I don’t like the direction I’m heading. At the present course, I’m due for a heart attack by 35. If even that late.
This month, I turn 33, and I am already feeling the touches of the “iron hand,” common among cardiovascular sufferers, on my heart. That’s the feeling of sections of my heart not getting enough oxygen due to constricted or clogged blood vessels. Sounds crazy, but it’s what I’m feeling. I remember when I had my radiological heart scan in October of 2003 that the cardiologists found absolutely nothing wrong and found only the normal flow in my heart’s blood supply. I got a clean bill of health. But things can change in a year and a half. Things can accumulate. Things can go south in a short amount of time.
I think it’s time I took care of what needs to be done: I need to have a complete physical. I’m at that age where it’s important to have one every year. There are way too many unknowns. What is my cholesterol level? What about my triglycerides? How can I lose this excess weight hanging on my abdomen, and how much should I lose? And what is with this heart murmur I have and the occasional arrhythmia? Maybe I’m being a tad bit too dramatic, but I live in fear of my heart. Every day. A physical can give me proper guidance.
Yesterday, I didn’t feel well at all. Woke up with my left arm tingling, and my right one was wanting to follow suit. It all started subsiding later in the day, but it was made apparent to me that I was treating my heart bad with all the caffeine I was drinking almost every night in the form of coffee. Recently, I have renewed an interest in, and a craving for, coffee and coffee drinks; love the stuff. But I have noticed the overstressed sensations, the iron hand, the aquatic breathing, the tingling — too much caffeine, too late in the day. Nighttime is the only time I drink coffee, and that’s not good for sleep; I don’t rest, my dreams are screwy, and I wake up with a hangover. That’s just not right.
Yesterday, I did something different. Instead of sitting around the house or driving to a coffeeshop, I decided to walk. Walked to Flightpath, which is in my neighborhood. Walking there isn’t foreign to me, have done it several times and found it enjoyable. But I got there and found there was almost no place to sit; it was way too crowded. So I concocted a plan: dig up the bus schedules, hop on the #7 and head down to near the college, get off, and walk up the hill to Spiderhouse, one of my other hangouts. I would then take the #1 home after spending time there with friends or laptop. And that’s what I did, and somewhat regretted.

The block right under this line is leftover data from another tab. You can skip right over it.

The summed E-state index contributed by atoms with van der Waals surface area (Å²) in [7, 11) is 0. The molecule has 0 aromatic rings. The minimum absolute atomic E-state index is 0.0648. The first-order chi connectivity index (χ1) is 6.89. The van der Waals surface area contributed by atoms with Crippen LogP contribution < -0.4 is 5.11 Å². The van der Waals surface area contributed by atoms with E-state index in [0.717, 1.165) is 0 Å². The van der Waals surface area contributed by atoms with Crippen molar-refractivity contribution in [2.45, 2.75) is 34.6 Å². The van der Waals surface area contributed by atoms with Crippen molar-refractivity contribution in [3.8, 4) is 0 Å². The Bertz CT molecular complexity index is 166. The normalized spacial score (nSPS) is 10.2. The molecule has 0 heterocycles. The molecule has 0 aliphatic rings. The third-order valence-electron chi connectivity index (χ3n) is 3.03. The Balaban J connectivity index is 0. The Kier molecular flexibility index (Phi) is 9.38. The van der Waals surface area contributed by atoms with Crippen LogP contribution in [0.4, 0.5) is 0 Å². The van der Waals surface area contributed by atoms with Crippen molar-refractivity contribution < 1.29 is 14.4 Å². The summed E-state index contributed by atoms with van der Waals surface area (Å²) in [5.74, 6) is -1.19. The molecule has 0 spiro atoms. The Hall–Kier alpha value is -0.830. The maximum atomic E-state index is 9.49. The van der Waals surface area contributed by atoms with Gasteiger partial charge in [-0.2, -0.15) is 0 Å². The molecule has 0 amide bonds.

Most of the walk from the bus to Spiderhouse was uphill, and I had my full backpack on. I’m not accustomed to that kind of exercise; my life is too sedentary to just “get up and walk” like that. It was a rough walk, but I handled it ok. My heart was beating hard, but I think it was thankful for the exercise. This morning I felt like hell, though. Shoulders were tense – not just shoulders, but shoulder sockets, from carrying the backpack across both shoulders. The hangover was pretty intense – I deprived myself of caffeine last night, and drank stuff with lots of water and sugar, but I was still depleted and spent. And then today I did a lot of work that involved picking up wide handfuls of paper to cut them down into smaller sizes. Shoulders still feel rough. And soon my legs, feet, and arms will, too.
In just the same way that I started realizing that smoking was slowly killing me and I made the commitment to quit smoking, I think it’s slowly dawning on me how badly I’m living with my bad diet, little exercise, and poor maintenance. There is a lot of stuff I need to relearn about feeding myself right, about paying attention to what I’m shoveling into my mouth. There’s a lot I need to make myself do to keep active. I grew up hating sports; I disdained all manner of competitive athletics, so for most of my life I’ve been relatively inert and sedentary (walking and bicycling were my only enjoyable activities). That sedentary bit won’t work anymore. I need to do something. It’s been said that doing only 30 minutes of an activity like walking daily can reduce serious health risks. Doesn’t take much. A friend of mine told me today that, according to his doctor, the baseline limit for what qualifies as an “active, non-sedentary lifestyle” requires no less than 10,000 footsteps a day. That’s a high number, if you ask me, but if it takes 100 steps to get from my car to my apartment door, I think it can be easily achieved by just DOING STUFF.
I think on the days where I don’t go to get my allergy shot before work or need to cash my paycheck during lunch I should walk to work. Hell, I live only 4 blocks from my job, and I’ve walked or ridden my bike there only 3 times. It needs to be a regular habit; I’d get my 30 minutes of walking taken care of at least 3 times a week, guaranteed. That requires discipline and drive, which I apparently lack. But it can be done. Please, wish me luck.